The incidence and etiology of altered menstrual cycle function in women engaged in endurance athletic activities were investigated by studying endocrine, anthropometric and training parameters in 41 cross-country runners. The prevalence of altered menstrual cycle patterns was significant higher in the subjects than in college-aged women; 49% reported normal cycles and 51% were either oligomenorrheic (46%) or amenorrheic (5%). No significant differences between those reporting normal menstrual cycling (N) and those reporting oligo/amenorrhea (O/A) were found in the following areas: number of miles run/week, number of years of training, age when training began, sum of skinfold thicknesses, somatotype, or post-exercise levels of growth hormone, prolactin, or hematocrit. However, a difference (P < 0.05) was found in the mean age of menarche (N = 12.9 ± 0.3 yr; O/A = 14.3 ± 0.5yr). In addition, more O/A (68%) than N (42%) began training in the year of or prior to menarche.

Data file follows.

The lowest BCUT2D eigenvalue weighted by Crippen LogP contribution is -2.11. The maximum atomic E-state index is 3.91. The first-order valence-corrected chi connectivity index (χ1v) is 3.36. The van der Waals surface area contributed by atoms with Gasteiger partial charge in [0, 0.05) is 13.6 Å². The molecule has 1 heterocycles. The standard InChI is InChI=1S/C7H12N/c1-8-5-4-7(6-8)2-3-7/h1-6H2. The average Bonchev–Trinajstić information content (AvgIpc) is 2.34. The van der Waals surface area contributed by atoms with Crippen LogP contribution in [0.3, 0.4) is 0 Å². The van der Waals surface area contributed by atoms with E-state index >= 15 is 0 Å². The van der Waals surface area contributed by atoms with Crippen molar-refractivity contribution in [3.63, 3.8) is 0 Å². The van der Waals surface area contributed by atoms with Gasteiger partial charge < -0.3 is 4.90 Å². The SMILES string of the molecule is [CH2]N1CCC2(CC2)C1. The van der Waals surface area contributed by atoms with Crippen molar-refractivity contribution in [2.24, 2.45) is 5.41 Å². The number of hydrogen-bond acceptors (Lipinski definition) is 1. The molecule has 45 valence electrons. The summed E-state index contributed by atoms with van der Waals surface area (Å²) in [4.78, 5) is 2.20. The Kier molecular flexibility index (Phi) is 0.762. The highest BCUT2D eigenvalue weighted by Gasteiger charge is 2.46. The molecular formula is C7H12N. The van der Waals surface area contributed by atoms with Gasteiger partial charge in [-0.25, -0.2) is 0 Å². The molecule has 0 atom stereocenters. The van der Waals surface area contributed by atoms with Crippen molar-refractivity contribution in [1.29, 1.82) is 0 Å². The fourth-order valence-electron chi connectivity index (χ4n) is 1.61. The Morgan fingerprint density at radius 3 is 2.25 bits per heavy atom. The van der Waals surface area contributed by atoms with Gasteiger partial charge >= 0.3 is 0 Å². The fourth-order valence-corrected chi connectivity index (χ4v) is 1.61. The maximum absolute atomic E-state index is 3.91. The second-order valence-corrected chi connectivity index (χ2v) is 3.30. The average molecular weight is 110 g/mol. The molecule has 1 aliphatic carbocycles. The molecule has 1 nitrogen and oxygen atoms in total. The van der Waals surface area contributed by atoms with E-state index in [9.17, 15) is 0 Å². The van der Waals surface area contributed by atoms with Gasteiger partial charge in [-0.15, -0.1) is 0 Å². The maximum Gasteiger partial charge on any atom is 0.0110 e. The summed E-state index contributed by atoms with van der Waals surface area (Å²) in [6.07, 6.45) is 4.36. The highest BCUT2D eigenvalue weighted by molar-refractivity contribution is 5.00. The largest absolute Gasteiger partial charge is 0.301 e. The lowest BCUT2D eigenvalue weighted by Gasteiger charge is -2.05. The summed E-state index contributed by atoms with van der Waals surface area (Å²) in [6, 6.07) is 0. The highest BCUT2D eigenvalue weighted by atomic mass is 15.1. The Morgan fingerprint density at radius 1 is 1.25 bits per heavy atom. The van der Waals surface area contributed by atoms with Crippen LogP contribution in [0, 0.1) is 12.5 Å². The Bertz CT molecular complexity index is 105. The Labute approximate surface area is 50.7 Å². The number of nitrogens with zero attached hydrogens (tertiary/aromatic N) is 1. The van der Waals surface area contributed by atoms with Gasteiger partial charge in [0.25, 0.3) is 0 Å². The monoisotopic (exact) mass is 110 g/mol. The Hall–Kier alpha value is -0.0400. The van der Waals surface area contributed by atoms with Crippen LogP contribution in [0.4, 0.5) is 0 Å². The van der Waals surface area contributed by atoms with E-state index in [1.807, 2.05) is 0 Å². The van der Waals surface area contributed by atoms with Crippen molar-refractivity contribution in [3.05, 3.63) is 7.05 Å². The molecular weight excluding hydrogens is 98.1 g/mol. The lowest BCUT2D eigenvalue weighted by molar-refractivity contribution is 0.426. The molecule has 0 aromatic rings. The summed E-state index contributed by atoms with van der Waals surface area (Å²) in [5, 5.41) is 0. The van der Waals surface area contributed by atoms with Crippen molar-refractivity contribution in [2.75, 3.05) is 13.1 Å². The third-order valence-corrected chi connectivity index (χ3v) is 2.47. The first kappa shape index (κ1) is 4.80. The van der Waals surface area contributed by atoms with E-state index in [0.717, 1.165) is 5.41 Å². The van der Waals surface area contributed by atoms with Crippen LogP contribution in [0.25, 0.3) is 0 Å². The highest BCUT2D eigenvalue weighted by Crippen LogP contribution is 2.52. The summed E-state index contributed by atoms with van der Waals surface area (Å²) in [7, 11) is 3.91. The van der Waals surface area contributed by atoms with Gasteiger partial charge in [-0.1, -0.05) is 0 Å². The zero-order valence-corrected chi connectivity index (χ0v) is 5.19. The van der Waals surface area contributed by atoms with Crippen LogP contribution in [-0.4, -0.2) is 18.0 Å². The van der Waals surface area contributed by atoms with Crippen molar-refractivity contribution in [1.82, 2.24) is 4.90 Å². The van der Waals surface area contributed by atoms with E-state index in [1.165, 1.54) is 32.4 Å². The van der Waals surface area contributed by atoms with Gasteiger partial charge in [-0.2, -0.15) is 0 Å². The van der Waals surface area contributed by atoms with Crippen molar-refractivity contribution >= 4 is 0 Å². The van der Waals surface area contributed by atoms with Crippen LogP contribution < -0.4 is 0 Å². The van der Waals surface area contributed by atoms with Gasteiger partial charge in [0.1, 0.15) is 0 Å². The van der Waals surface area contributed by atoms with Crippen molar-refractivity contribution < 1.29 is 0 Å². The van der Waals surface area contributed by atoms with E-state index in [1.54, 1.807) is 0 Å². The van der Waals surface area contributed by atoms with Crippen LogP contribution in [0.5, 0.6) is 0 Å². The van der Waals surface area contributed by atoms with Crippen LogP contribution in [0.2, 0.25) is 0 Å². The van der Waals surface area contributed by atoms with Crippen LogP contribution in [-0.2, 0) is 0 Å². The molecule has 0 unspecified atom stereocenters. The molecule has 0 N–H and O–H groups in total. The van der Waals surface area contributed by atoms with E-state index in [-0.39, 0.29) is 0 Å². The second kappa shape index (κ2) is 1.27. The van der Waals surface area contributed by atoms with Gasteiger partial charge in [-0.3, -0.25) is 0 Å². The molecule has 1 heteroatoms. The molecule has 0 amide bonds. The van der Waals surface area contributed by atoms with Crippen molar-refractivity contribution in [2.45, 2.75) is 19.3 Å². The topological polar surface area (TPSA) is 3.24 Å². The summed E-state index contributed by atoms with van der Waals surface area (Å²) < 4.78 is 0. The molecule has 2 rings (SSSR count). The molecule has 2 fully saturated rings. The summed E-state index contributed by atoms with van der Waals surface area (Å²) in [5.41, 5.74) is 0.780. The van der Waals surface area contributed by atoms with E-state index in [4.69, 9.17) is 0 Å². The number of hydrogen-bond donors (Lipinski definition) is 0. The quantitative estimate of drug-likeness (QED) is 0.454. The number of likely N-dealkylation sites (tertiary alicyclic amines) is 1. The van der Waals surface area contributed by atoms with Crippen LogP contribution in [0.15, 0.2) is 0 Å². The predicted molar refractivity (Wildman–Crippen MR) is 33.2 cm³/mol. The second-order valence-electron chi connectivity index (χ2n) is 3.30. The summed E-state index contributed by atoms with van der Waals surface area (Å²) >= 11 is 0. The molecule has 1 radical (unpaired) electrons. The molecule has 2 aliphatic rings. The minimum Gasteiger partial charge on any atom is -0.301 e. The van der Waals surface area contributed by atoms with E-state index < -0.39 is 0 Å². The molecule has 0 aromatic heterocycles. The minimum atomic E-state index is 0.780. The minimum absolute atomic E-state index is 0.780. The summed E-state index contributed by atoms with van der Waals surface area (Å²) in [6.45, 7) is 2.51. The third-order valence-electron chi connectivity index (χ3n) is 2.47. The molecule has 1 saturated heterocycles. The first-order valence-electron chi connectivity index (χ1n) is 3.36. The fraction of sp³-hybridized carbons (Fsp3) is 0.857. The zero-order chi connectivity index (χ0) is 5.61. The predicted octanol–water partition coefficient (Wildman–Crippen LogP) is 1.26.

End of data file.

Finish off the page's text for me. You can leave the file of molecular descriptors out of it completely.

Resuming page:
Evaluation of seven runners from one school who qualified for the national meet (1 amenorrheic, 5 oligomenorrheic, and 1 normal) revealed that the basal estrogen, progesterone, prolactin, and thyroid hormone levels were normal and that there were normal luteinzing hormone and follicle-stimulating hormone responses to synthetic gonadotropin-releasing hormone (GuRH). These data are consistent with an alteration of hypothalamic-pituitary-ovarian function above the level of the pituitary.